The large family of G proteins, so named because they bind guanine nucleotides (guanosine triphosphate [GTP], guanosine diphosphate [GDP]), provides great diversity for coupling receptors to different signaling pathways. G proteins form a heterotrimeric complex that is composed of various α and βγ subunits. The α subunit contains the guanine nucleotide–binding site and hydrolyzes GTP → GDP. The βγ subunits are tightly associated and modulate the activity of the α subunit as well as mediating their own effector signaling pathways. G protein activity is regulated by a cycle that involves GTP hydrolysis and dynamic interactions between the α and αβ subunits. Hormone binding to the receptor induces GDP dissociation, allowing Gα to bind GTP and dissociate from the αβ complex. Under these conditions, the Gα subunit is activated and mediates signal transduction through various enzymes, such as adenylate cyclase and phospholipase C. GTP hydrolysis to GDP allows reassociation with the βγ subunits and restores the inactive state. As described below, a variety of endocrinopathies result from G protein mutations or from mutations in receptors that modify their interactions with G proteins. G proteins interact with other cellular proteins, including kinases, channels, G protein–coupled receptor kinases (GRKs), and arrestins, that mediate signaling as well as receptor desensitization and recycling.
The tyrosine kinase receptors transduce signals for insulin and a variety of growth factors, such as IGF-I, epidermal growth factor (EGF), nerve growth factor, platelet-derived growth factor, and fibroblast growth factor. The cysteine-rich extracellular ligand-binding domains contain growth factor binding sites. After ligand binding, this class of receptors undergoes autophosphorylation, inducing interactions with intracellular adaptor proteins such as Shc and insulin receptor substrates (IRS). In the case of the insulin receptor, multiple kinases are activated, including the Raf-Ras-MAPK and the Akt/protein kinase B pathways. The tyrosine kinase receptors play a prominent role in cell growth and differentiation as well as in intermediary metabolism.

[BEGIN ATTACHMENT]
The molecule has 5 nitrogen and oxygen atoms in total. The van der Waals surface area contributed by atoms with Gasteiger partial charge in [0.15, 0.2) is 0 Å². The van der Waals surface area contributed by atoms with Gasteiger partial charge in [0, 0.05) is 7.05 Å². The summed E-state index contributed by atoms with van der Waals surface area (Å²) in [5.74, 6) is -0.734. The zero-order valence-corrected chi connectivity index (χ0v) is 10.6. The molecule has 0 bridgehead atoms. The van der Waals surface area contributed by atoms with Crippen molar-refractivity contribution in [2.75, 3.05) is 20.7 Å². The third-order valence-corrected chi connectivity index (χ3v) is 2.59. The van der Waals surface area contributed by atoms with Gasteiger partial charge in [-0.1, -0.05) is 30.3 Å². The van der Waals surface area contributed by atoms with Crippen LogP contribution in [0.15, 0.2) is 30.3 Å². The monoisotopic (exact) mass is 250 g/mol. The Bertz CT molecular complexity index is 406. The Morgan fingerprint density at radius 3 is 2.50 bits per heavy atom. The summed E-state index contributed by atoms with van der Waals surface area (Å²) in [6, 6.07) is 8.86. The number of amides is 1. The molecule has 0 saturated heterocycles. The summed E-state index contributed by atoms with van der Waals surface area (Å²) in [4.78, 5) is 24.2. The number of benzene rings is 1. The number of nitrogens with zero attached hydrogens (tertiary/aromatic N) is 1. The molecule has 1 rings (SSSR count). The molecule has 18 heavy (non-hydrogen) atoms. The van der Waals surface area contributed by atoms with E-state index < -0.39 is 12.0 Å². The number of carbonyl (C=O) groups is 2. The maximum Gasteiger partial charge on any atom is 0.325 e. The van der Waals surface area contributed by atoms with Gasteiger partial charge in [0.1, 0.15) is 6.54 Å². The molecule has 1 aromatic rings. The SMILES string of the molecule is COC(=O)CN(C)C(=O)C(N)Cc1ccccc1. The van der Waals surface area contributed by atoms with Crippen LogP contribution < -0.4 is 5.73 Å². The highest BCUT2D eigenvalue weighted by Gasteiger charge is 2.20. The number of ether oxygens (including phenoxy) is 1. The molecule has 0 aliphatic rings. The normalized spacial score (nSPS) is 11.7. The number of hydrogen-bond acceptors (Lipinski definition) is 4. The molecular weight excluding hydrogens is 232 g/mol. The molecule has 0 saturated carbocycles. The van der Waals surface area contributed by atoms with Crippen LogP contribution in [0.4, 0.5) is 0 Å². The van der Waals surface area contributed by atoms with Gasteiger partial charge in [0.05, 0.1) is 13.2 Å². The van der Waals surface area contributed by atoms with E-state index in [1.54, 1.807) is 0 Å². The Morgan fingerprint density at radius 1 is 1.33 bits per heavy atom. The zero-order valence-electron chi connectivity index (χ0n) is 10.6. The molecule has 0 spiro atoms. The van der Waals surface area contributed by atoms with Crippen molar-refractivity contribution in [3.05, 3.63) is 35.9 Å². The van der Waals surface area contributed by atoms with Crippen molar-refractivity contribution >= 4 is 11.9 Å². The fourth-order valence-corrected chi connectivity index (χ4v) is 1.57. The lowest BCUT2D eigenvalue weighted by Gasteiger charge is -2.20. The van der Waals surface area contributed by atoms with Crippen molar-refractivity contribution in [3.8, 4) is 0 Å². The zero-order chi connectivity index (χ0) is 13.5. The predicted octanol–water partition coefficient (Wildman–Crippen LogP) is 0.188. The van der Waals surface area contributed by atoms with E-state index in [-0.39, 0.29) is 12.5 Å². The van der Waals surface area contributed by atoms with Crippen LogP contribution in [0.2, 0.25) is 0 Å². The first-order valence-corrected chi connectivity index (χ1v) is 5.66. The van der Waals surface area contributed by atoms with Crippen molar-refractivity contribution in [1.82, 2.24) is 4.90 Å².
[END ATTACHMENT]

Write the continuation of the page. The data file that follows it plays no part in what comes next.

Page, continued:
The GH and PRL receptors belong to the cytokine receptor family. Analogous to the tyrosine kinase receptors, ligand binding induces receptor interaction with intracellular kinases—the Janus kinases (JAKs), which phosphorylate members of the signal transduction and activators of transcription (STAT) family—as well as with other signaling pathways (Ras, PI3-K, MAPK). The activated STAT proteins translocate to the nucleus and stimulate expression of target genes.
The serine kinase receptors mediate the actions of activins, transforming growth factor β, müllerian-inhibiting substance (MIS, also known as anti-müllerian hormone, AMH), and bone morphogenic proteins (BMPs). This family of receptors (consisting of type I and II subunits) signals through proteins termed smads (fusion of terms for Caenorhabditis elegans sma + mammalian mad). Like the STAT proteins, the smads serve a dual role of transducing the receptor signal and acting as transcription factors. The pleomorphic actions of these growth factors dictate that they act primarily in a local (paracrine or autocrine) manner. Binding proteins such as follistatin (which binds activin and other members of this family) function to inactivate the growth factors and restrict their distribution.